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Never the End


“When you approach the second half of your life, you start to unconsciously consider what you’re passing on.”

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Since the 1988 publication of her collection Bad Behavior, Mary Gaitskill’s stories and novels have scrutinized the complex dynamics that both intensify and threaten human relationships: family hopes and failed expectations, charged sexual encounters, and the hunger for honest friendships. Drawn across vibrant urban landscapes and strangely exotic suburban sprawl, her previous two novels and three collections of stories complicate the way we look at figures of social admiration and supposed “success,” from fashion models to businessmen. The books also give voice to those from whom we may wish to turn away: unstable war veterans demanding attention, lovers dying of AIDS, determined prostitutes and young girls selling flowers in front of strip clubs, mothers openly berating their children, and chattering seat partners on planes.

Gaitskill’s latest novel, The Mare, has earned widespread admiration, though reviewers are divided over whether the book diverges from or extends her usual subject matter. In our conversation, Gaitskill suggested that the book doesn’t diverge or extend as much as offer a “more direct expression of emotion” than her previous work.

Gaitskill cares about words. In her 2013 Bookforum essay examining the popularity of Gillian Flynn’s novel Gone Girl, she warns against the vapid, chattering tone of social media as it encroaches on contemporary literature and culture. At the same time, she takes issue with the sweeping, superior tone of the academy in her polite rebuttal—published in The Rumpus—to Suzanne Rivecca’s provocatively titled essay, “What Men Talk About When They Talk About Mary Gaitskill.” In her letter, Gaitskill responds to Rivecca’s call for a “moratorium” on men writing about Gaitskill’s fiction, particularly works that explore female relationships and the complex power plays that so often complicate sexuality. Throughout her career, Gaitskill clarifies, the criticism and praise she’s received has not been so easily drawn by gender lines. This complexity is perhaps what makes her writing so powerful.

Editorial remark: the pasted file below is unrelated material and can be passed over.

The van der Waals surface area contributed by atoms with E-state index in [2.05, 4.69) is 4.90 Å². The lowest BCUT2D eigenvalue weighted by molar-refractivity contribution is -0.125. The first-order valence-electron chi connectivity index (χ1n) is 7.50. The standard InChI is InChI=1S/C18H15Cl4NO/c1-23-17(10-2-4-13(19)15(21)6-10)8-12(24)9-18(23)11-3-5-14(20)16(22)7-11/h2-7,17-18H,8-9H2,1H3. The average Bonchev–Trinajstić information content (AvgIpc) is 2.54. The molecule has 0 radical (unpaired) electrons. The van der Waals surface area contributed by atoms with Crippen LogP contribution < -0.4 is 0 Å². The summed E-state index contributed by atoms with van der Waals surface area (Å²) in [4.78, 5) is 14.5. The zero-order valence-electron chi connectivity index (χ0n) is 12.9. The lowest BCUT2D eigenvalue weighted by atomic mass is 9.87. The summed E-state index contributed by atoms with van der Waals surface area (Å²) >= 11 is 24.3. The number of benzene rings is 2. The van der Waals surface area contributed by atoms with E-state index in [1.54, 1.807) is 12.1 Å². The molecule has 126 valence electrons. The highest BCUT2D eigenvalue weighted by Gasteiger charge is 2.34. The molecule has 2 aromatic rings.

The Mare is primarily voiced through two characters: Ginger, a middle-aged painter and recovering addict who lives with her husband in upstate New York, and Velveteen Vargas, a Dominican girl who comes to live with the couple through the Fresh Air Fund—a real non-profit program that arranges stays for New York City children in homes in more rural settings. (Gaitskill and her husband, the writer Peter Trachtenberg, participated in the Fresh Air Fund, an experience Gaitskill details in her essay “Lost Cat,” published in Granta.)

As is common in Gaitskill’s writing, the urgent presence of desire electrifies the narrative: the pressures of teenage sexuality; a haunting act of betrayal between a psychiatrist and his captive patient; the titillating secrecy of extra-marital affairs; the desperation of an illegal immigrant abandoned by her lover on the Rhode Island shore.